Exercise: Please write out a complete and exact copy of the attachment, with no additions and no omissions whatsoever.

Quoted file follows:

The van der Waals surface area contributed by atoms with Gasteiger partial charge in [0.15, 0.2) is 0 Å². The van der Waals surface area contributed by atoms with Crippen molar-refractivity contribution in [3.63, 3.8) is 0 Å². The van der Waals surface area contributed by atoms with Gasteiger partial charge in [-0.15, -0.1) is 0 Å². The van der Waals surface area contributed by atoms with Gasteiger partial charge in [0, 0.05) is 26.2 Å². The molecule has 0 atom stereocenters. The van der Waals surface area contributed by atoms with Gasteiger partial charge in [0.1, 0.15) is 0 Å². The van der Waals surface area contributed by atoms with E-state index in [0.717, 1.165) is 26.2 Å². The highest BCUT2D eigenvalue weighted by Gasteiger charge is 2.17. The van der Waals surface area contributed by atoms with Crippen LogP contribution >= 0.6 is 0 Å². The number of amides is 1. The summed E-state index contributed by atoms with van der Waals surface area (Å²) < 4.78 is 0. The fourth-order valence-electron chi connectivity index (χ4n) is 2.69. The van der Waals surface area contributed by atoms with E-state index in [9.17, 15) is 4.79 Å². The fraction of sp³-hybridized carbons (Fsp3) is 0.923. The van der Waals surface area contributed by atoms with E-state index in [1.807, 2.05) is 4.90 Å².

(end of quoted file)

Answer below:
The van der Waals surface area contributed by atoms with Gasteiger partial charge in [0.15, 0.2) is 0 Å². The van der Waals surface area contributed by atoms with Crippen molar-refractivity contribution in [3.63, 3.8) is 0 Å². The van der Waals surface area contributed by atoms with Gasteiger partial charge in [-0.15, -0.1) is 0 Å². The van der Waals surface area contributed by atoms with Gasteiger partial charge in [0, 0.05) is 26.2 Å². The molecule has 0 atom stereocenters. The van der Waals surface area contributed by atoms with Gasteiger partial charge in [0.1, 0.15) is 0 Å². The van der Waals surface area contributed by atoms with E-state index in [0.717, 1.165) is 26.2 Å². The highest BCUT2D eigenvalue weighted by Gasteiger charge is 2.17. The van der Waals surface area contributed by atoms with Crippen LogP contribution >= 0.6 is 0 Å². The number of amides is 1. The summed E-state index contributed by atoms with van der Waals surface area (Å²) < 4.78 is 0. The fourth-order valence-electron chi connectivity index (χ4n) is 2.69. The van der Waals surface area contributed by atoms with E-state index in [9.17, 15) is 4.79 Å². The fraction of sp³-hybridized carbons (Fsp3) is 0.923. The van der Waals surface area contributed by atoms with E-state index in [1.807, 2.05) is 4.90 Å².